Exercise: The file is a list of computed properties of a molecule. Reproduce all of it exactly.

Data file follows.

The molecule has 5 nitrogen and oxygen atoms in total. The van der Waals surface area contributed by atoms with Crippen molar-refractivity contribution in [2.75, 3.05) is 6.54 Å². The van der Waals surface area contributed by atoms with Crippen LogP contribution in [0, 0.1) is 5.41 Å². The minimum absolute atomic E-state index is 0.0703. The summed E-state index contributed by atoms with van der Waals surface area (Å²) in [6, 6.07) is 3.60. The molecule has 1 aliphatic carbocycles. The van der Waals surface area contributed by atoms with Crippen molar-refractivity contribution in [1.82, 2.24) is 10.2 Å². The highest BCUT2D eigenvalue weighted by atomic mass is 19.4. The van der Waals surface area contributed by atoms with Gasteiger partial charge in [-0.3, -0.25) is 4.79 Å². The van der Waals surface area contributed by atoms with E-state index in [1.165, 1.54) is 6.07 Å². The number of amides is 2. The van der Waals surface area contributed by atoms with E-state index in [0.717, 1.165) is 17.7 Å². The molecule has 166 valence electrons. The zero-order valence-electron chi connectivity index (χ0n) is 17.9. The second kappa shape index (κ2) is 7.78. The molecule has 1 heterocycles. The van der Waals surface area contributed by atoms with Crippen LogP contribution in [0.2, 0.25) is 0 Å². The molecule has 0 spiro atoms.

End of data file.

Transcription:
The molecule has 5 nitrogen and oxygen atoms in total. The van der Waals surface area contributed by atoms with Crippen molar-refractivity contribution in [2.75, 3.05) is 6.54 Å². The van der Waals surface area contributed by atoms with Crippen LogP contribution in [0, 0.1) is 5.41 Å². The minimum absolute atomic E-state index is 0.0703. The summed E-state index contributed by atoms with van der Waals surface area (Å²) in [6, 6.07) is 3.60. The molecule has 1 aliphatic carbocycles. The van der Waals surface area contributed by atoms with Crippen molar-refractivity contribution in [1.82, 2.24) is 10.2 Å². The highest BCUT2D eigenvalue weighted by atomic mass is 19.4. The van der Waals surface area contributed by atoms with Gasteiger partial charge in [-0.3, -0.25) is 4.79 Å². The van der Waals surface area contributed by atoms with E-state index in [1.165, 1.54) is 6.07 Å². The number of amides is 2. The van der Waals surface area contributed by atoms with E-state index in [0.717, 1.165) is 17.7 Å². The molecule has 166 valence electrons. The zero-order valence-electron chi connectivity index (χ0n) is 17.9. The second kappa shape index (κ2) is 7.78. The molecule has 1 heterocycles. The van der Waals surface area contributed by atoms with Crippen LogP contribution in [0.2, 0.25) is 0 Å². The molecule has 0 spiro atoms.